This is an unprecedented increase that awaits some European countries. For the year 2022, several governments have validated a significant increase in their minimum wage. But not France, even though several demonstrations were held all over the country, Thursday, January 27, to demand an increase in wages and an improvement in purchasing power.
It is in Germany that this variation will be the strongest. While the minimum wage was only introduced in 2015 in this country, it is expected to increase by 25% by October 2022, from 9.82 euros to 12 euros per hour. In the United Kingdom, this increase in 2022 should reach 7%, and just under 4% in Spain. This is the fourth increase in the Spanish minimum wage under the government of Pedro Sanchez, whose objective is to raise this income to 60% of the average wage by the end of the legislature, in 2023. “There will be no no economic recovery if it is not fair, if it does not reach all layers of society,” the socialist leader said last September.
Minimum wage increase forecasts in several European countries in 2022. (FRANCEINFO)
But in France, INSEE announced in mid-December last that the automatic revaluation of the minimum wage would amount to only 0.9%, from 10.48 to 10.57 euros. It had already been increased by 2.2% on October 1, 2021 to cope with inflation, and Elisabeth Borne, Minister of Labor, had indicated on December 16 that it would not benefit from a “boost”, other than beyond this automatic revaluation.
This comparison of the minimum wages of these European countries makes it possible to realize the advance that France had on the remuneration of the most precarious employees. It has long been the country with one of the best minimum wages on the continent. But France is gradually being overtaken by its neighbors.
This is shown in the graph below, which compares the evolution of the minimum wage, relative to the median wage in each country. For a long time, France was the only country above 60% of the median salary. But since 2015, Portugal, the United Kingdom and Spain have gradually reached this threshold. And the increase forecasts for 2022 should further reduce these gaps.
Evolution of the minimum wage in several European countries since 2000. (FRANCEINFO)
According to these OECD data, between 2010 and 2020, it is Spain that has experienced the largest increase in its minimum wage: +45% in ten years, most of this increase having taken place since 2018 and the arrival of the socialist Pedro Sanchez in power. The countries which have seen their minimum wage increase the most over the period are then the United Kingdom (+25%) and Portugal (+23.4%).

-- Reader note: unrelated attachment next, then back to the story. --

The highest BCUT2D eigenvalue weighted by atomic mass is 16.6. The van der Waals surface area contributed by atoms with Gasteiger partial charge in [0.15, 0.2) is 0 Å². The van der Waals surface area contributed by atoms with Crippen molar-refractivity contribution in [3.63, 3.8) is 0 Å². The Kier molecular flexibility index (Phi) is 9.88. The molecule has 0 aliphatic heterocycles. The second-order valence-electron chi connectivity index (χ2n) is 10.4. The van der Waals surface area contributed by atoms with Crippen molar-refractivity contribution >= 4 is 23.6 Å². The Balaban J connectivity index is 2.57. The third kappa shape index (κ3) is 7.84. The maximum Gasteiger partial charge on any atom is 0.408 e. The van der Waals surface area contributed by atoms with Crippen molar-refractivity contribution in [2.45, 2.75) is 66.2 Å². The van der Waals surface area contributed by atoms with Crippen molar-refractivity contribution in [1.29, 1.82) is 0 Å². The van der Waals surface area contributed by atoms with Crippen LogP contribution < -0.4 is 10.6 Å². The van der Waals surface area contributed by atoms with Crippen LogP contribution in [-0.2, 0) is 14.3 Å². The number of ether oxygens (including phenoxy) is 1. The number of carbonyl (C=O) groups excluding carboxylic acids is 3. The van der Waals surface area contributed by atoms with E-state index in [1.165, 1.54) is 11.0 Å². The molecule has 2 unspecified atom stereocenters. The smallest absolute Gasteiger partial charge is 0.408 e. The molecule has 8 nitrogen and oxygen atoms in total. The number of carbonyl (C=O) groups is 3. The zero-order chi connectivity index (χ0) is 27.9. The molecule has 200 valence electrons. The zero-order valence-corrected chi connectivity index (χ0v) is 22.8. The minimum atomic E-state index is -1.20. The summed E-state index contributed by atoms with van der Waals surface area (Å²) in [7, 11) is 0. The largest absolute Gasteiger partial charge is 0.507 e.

In December 2021, the 27 EU member countries had adopted a common position on new European rules aimed at improving low wages, without however setting a uniform European minimum threshold, nor obliging the six countries which do not have one. to introduce one (Austria, Cyprus, Denmark, Finland, Italy, Sweden).
The announcements of a sharp increase in German, British and Spanish minimum wages come after two years of the Covid-19 pandemic, during which many precarious employees, some of whom were paid the minimum wage, were on the first or second line. But they also occur in a context of high inflation.
In December, the ECB estimated the price increase at 5% during the year 2021. A record which is explained by strong growth in energy prices and shortages of raw materials. This high inflation could persist in 2022, with the ECB expecting a return to normal in 2023 and 2024, with inflation around 2%. France is less affected by inflation: it was 2.8% in the country in 2021.
It remains to be seen whether raising the minimum wage systematically leads to a loss of competitiveness. “When you raise the level of the minimum wage too much, you run the risk of companies hiring less,” declared on BFMTV the Minister of the Economy, Bruno Le Maire, last September.
“Faced with the question of social inequalities and the value of work, governments are more tempted to bring the minimum wage up to standard in relation to the median wage. And this, all the more so since the American experiences, under Obama, and the German , with the introduction of a minimum wage in 2015, have had no adverse effects on employment”, explained Gilles Moëc, Chief Economist of AXA IM, interviewed by Les Echos. In contrast, recalls BFMTV, the increase in the minimum wage in Spain in 2019 had prevented the creation of 90,000 to 170,000 jobs and led to the destruction of 24,000 others, according to a study by the Bank of Spain.